An evaluation of how high street rejuvenation is affecting SMEs and small family businesses in Scotland
(2014) An evaluation of how high street rejuvenation is affecting SMEs and small family businesses in Scotland, no. 67.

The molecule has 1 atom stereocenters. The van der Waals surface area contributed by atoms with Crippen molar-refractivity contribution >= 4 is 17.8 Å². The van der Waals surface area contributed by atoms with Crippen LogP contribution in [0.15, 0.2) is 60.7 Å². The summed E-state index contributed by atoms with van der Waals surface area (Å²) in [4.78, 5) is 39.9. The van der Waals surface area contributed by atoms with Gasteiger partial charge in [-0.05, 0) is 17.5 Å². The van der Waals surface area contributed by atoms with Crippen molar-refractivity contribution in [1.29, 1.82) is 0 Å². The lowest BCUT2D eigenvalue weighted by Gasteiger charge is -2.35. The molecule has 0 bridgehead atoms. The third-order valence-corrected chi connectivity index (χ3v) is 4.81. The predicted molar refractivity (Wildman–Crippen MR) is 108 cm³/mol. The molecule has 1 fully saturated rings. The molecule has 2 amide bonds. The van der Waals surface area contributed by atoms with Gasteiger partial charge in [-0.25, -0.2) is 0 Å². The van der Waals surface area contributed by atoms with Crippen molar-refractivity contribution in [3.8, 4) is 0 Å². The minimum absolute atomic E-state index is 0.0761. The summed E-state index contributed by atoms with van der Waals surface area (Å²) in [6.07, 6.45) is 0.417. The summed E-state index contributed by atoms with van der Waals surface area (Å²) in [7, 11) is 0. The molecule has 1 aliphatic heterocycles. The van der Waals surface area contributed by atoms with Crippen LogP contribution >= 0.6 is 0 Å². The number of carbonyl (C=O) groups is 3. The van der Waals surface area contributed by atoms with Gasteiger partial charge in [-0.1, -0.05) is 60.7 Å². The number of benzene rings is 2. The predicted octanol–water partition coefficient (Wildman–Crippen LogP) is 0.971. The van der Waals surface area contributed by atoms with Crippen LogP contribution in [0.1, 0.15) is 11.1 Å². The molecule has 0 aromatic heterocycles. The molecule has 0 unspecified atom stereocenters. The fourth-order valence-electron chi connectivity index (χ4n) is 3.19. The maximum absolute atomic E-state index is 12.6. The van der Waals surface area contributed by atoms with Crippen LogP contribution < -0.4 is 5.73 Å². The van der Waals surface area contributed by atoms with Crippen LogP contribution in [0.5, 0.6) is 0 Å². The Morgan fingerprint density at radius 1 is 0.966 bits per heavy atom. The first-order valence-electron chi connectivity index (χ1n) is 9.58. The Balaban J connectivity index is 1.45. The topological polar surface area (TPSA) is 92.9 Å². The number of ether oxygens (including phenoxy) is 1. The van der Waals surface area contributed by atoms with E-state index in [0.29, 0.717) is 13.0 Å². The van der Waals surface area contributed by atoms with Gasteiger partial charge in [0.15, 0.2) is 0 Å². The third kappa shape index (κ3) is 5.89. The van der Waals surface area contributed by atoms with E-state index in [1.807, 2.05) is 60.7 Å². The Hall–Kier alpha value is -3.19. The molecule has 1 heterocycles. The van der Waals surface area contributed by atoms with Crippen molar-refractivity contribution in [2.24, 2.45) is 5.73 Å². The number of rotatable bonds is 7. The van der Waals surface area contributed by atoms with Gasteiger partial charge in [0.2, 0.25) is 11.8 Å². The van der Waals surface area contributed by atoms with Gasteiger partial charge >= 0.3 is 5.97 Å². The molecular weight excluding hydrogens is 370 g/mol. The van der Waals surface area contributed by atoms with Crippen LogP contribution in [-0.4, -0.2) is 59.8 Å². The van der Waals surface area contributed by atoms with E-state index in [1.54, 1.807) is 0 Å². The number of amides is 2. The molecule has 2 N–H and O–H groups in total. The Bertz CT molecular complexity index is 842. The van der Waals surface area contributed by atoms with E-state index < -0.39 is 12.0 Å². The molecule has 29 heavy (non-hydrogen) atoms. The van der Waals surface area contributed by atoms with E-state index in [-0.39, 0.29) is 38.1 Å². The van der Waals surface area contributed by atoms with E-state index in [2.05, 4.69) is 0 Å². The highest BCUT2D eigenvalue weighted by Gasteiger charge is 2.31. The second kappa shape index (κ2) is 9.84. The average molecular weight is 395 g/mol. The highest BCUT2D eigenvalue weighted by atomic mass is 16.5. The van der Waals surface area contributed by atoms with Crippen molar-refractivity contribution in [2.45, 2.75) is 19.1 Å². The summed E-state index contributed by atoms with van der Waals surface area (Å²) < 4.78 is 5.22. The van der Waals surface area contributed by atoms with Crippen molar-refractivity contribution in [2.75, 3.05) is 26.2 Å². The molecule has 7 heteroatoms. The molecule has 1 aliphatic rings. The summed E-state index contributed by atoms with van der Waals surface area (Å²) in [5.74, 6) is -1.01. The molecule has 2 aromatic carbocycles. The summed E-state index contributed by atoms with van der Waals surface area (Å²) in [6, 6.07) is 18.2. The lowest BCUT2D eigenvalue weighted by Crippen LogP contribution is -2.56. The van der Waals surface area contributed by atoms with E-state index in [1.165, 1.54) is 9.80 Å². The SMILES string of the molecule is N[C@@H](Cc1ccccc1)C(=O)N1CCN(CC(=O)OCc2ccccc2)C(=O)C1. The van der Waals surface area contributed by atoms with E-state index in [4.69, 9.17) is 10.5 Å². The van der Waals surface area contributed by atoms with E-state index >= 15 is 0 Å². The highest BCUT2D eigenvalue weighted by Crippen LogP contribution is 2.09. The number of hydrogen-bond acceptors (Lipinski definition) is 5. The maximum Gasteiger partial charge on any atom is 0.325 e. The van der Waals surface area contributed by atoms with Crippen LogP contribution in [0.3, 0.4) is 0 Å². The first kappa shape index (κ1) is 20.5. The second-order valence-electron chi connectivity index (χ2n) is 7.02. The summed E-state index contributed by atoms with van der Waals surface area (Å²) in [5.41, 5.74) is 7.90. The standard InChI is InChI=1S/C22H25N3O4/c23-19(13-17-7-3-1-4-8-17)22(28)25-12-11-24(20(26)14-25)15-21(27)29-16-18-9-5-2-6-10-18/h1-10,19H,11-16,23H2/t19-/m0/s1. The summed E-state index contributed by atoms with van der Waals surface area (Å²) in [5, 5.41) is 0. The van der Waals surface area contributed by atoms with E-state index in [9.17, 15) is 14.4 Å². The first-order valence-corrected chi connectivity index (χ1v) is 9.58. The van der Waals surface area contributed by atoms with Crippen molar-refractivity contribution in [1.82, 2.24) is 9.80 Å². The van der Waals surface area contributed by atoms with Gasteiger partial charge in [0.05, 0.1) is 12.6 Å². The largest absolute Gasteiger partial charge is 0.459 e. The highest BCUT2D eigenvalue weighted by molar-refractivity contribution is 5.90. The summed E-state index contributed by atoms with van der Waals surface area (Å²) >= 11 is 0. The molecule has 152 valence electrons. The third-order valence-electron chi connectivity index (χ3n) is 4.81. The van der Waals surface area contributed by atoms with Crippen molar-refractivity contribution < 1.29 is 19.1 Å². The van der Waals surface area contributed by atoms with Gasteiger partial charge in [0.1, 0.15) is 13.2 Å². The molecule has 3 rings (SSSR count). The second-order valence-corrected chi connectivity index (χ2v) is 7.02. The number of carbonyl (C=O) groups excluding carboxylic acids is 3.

This paper introduces the extent to which small family run enterprises in Helensburgh, Scotland are affected by the decline of the high street and whether new rejuvenation plans being implemented are going to save the high street. Current literature discusses the affects that consumer, social demographic and retail change have all had on SMEs and small family run enterprises. This study aims to discuss how these changes have affected the organisations and how, if at all, they are able to survive and adapt in such a volatile environment. A phenomenological research process was carried out with the purpose of collecting data by way of nine semi-structured interviews. Eight small family run enterprises were picked in order to gain first hand knowledge of how the businesses were dealing with regeneration transformation happening within the town. Additionally, the contract manager of the works being carried out was interviewed in order to express the comparative perspective. Data was collected, transcribed, coded and finally compared to key literature in order to highlight key subjects upon which to draw conclusions. The results disclosed that shopkeepers operating in the town are currently struggling to see how any rejuvenation plans are going to have a positive effect on the number of people and new businesses coming into the area. Furthermore, the consensus was that they would have found it easier to accept the changes happening if they had had more of a proactive role in the initial phase of planning. Consequently the results highlighted that for changes to be successful within a town such as Helensburgh, it is vital that councils, shop owners and managers work closely to come to results which benefit both parties.